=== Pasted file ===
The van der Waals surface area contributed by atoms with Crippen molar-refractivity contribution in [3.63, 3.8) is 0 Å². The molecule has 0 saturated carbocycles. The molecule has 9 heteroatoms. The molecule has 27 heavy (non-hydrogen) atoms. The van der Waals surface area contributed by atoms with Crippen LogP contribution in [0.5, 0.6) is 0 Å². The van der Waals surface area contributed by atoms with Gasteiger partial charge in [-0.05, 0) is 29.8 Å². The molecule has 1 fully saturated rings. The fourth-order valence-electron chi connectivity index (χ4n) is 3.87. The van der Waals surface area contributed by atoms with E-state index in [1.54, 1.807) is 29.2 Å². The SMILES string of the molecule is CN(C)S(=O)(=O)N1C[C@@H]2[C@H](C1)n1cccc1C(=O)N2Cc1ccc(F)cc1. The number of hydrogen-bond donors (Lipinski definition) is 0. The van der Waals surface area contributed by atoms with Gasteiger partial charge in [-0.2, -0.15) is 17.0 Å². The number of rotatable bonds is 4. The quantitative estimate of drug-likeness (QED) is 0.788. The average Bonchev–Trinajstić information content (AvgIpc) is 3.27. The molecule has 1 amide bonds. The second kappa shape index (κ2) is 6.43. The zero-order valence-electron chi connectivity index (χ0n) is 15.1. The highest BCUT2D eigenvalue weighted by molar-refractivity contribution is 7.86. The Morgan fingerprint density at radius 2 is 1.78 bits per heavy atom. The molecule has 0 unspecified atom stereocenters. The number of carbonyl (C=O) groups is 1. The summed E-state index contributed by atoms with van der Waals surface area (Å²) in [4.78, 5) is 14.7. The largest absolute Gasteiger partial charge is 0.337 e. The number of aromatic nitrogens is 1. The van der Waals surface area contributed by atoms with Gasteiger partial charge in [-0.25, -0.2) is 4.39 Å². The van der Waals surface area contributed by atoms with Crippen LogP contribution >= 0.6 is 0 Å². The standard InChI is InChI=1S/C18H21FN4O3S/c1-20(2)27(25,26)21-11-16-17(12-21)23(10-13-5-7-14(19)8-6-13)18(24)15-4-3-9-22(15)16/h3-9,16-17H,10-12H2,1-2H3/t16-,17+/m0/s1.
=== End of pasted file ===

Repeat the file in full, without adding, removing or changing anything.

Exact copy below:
The van der Waals surface area contributed by atoms with Crippen molar-refractivity contribution in [3.63, 3.8) is 0 Å². The molecule has 0 saturated carbocycles. The molecule has 9 heteroatoms. The molecule has 27 heavy (non-hydrogen) atoms. The van der Waals surface area contributed by atoms with Crippen LogP contribution in [0.5, 0.6) is 0 Å². The van der Waals surface area contributed by atoms with Gasteiger partial charge in [-0.05, 0) is 29.8 Å². The molecule has 1 fully saturated rings. The fourth-order valence-electron chi connectivity index (χ4n) is 3.87. The van der Waals surface area contributed by atoms with E-state index in [1.54, 1.807) is 29.2 Å². The SMILES string of the molecule is CN(C)S(=O)(=O)N1C[C@@H]2[C@H](C1)n1cccc1C(=O)N2Cc1ccc(F)cc1. The number of hydrogen-bond donors (Lipinski definition) is 0. The van der Waals surface area contributed by atoms with Gasteiger partial charge in [-0.2, -0.15) is 17.0 Å². The number of rotatable bonds is 4. The quantitative estimate of drug-likeness (QED) is 0.788. The average Bonchev–Trinajstić information content (AvgIpc) is 3.27. The molecule has 1 amide bonds. The second kappa shape index (κ2) is 6.43. The zero-order valence-electron chi connectivity index (χ0n) is 15.1. The highest BCUT2D eigenvalue weighted by molar-refractivity contribution is 7.86. The Morgan fingerprint density at radius 2 is 1.78 bits per heavy atom. The molecule has 0 unspecified atom stereocenters. The number of carbonyl (C=O) groups is 1. The summed E-state index contributed by atoms with van der Waals surface area (Å²) in [4.78, 5) is 14.7. The largest absolute Gasteiger partial charge is 0.337 e. The number of aromatic nitrogens is 1. The van der Waals surface area contributed by atoms with Gasteiger partial charge in [-0.25, -0.2) is 4.39 Å². The van der Waals surface area contributed by atoms with Crippen LogP contribution >= 0.6 is 0 Å². The standard InChI is InChI=1S/C18H21FN4O3S/c1-20(2)27(25,26)21-11-16-17(12-21)23(10-13-5-7-14(19)8-6-13)18(24)15-4-3-9-22(15)16/h3-9,16-17H,10-12H2,1-2H3/t16-,17+/m0/s1.